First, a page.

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gone girl

Readers of Gone Girl will see the irony of these sweet miniature wedding cakes when served as a book club treat. They are delicious and easy to assemble, with a subtle almond flavoring in both the cake and the petit fours frosting.

Miniature Wedding Cakes

Miniature wedding cakes for Gone GirlThis is a basic white sheet cake, assembled into wedding cake shapes and dolloped with almond flavored frosting.

Directions

Preheat oven to 375 degrees. Spray a 15” by 10” by 1” jelly roll pan with Pam or cooking spray.

In a large saucepan, to boil:

  • 1/2 cup butter
  • 1/2 cup water

Remove from heat. Stir in following ingredients:

  • 2 cups flour
  • 1-1/2 cups white sugar
  • 2 eggs
  • 1/2 cup sour cream
  • 1/2 cup applesauce
  • 1 teaspoon baking powder
  • 1/4 teaspoon baking soda
  • 1 teaspoon salt
  • 1 teaspoon almond extract

Once smooth, pour into the baking pan.

Bake at 375 degrees for 15-20 minutes. Cool completely.

With a greased sharp knife, cut several 3” by 3” squares and an equal number of 1” by 1” squares. For ease of frosting, place the cut squares into the freezer for about an hour while you are preparing the frosting.

Petit Fours Frosting

Mix together all of the following ingredients:

  • 1/4 cup butter, melted
  • 1/2 cup light corn syrup
  • 1 teaspoon almond extract
  • 3 cups confectioners’ sugar
  • 2 Tablespoons of heavy cream

Add heavy cream, as needed to make a pourable smooth frosting.

Assemble your slightly frozen larger squares on a baking rack. Add a small amount of frosting to each one and place a smaller square on top. Using a large spoon, dollop a liberal amount of frosting over the top of each stacked square, letting it drizzle down the sides.

Let the frosting stiffen before serving. Add small decorations, if you’d like. This could include nonpareils, fresh flowers, frosting accents, etc.

The almond flavoring and sweet frosting is a definite contrast for the dark book, Gone Girl. Serve up some sweetness and light while you discussion Amy and Nick’s disturbed marriage.

 

gone girl

Gone Girl by Gillian Flynn is one of the top reads in 2012 and absolutely viral in nature. Anyone who read it was anxious to pull others into its vortex, to share in the delicious, twisted secrets. It’s distinctive cover was seen in airports, on newsstands, in doctor’s offices, and on every subway. It was inescapable—and for good reason.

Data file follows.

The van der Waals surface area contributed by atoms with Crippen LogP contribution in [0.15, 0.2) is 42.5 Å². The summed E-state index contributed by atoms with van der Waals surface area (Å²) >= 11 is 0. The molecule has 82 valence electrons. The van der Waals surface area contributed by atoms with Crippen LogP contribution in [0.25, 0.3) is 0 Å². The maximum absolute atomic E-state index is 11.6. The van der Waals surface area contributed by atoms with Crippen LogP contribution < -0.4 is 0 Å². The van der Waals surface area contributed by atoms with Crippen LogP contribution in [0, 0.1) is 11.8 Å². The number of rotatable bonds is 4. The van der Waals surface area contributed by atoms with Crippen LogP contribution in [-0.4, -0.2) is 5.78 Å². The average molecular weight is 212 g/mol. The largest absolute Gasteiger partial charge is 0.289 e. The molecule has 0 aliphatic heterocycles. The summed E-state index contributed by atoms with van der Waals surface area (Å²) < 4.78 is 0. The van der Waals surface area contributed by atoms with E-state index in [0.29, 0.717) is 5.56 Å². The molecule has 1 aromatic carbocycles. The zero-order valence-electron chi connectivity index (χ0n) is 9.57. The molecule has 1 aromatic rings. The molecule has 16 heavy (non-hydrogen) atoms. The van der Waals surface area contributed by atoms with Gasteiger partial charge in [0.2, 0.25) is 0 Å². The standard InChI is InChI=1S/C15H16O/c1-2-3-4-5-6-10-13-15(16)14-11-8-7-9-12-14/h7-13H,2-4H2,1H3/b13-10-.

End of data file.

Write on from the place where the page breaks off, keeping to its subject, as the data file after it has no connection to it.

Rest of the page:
Book Synopsis

gone-girl-book-cover-medOn a warm summer morning in North Carthage, Missouri, it is Nick and Amy’s fifth wedding anniversary. Presents are being wrapped and reservations are being made when Nick Dunne’s clever and beautiful wife disappears from their rented McMansion on the Mississippi River. Husband-of-the-Year Nick Dunne isn’t doing himself any favors with cringe-worthy daydreams about the slope and shape of his wife’s head, but hearing from Amy through flashbacks in her diary reveal the perky perfectionist could have put anyone dangerously on edge.

Under mounting pressure from the police and the media—as well as Amy’s fiercely doting parents—the town golden boy parades an endless series of lies, deceits, and inappropriate behavior. Nick is oddly evasive, and he’s definitely bitter—but is he really a killer? As the cops close in, every couple in town is soon wondering how well they know the one that they love. With his twin sister Margo at his side, Nick stands by his innocence. Trouble is, if Nick didn’t do it, where is that beautiful wife? And what was left in that silvery gift box hidden in the back of her bedroom closet?

Employing her trademark razor-sharp writing and assured psychological insight, Gillian Flynn delivers a fast-paced, devilishly dark, and ingeniously plotted thriller that confirms her status as one of the hottest writers around.

Discussion Questions

LitLover’s has an excellent reading guide here.

For a deeper conversation, consider these additional questions:

  1. Flynn reveals everyone’s character flaws piece by piece. How were you drawn in, not knowing all the facts right away? Were you anxious to learn more or irritated?
  2. Amy is essentially a child celebrity. In today’s fame-fueled society, do you think children are protected from or exploited for fame? Would Amy be the same person today if she wasn’t featured in her parent’s books?
  3. How does marriage define a spouse’s character? If you are married (or have been married), how have you been bettered by your spouse? What bad habits or character traits have you inherited?
  4. Can you ever truly know the other person? Have you ever been blindsided by someone? What blinds us to seeing a betrayal coming?
  5. Do you need a protagonist to root for? Most the characters are unlikeable. Did this diminish your enjoyment of the book or were you still fascinated?
  6. Was there a moment when you stopped feeling sorry for Amy? When did you start feeling sorry for Nick?
  7. Who would you cast in the movie roles of Nick and Amy?
  8. Treasure hunts are typically considered romantic, yet Amy manages to make it predatory and calculating. How does Amy’s preplanning make her crimes even more disturbing?
  9. Flynn has said about the ending, I wrote the ending that was the most unsettling to me. I am a big fan of the ending of unease. To me it feels real and it feels unnerving. Because you may not know exactly what is going to happen next in Gone Girl World, but you know it’s not good.  What kind of endings do you like best?

Gone Girl by Gillian Flynn earned its place on The New York Times best sellers list. Because of its twisted and surprising revelations, it is this decade’s Sixth Sense, in literary form. On Wednesday, the Readable Feast will feature Wedding Cake Petit Fours.

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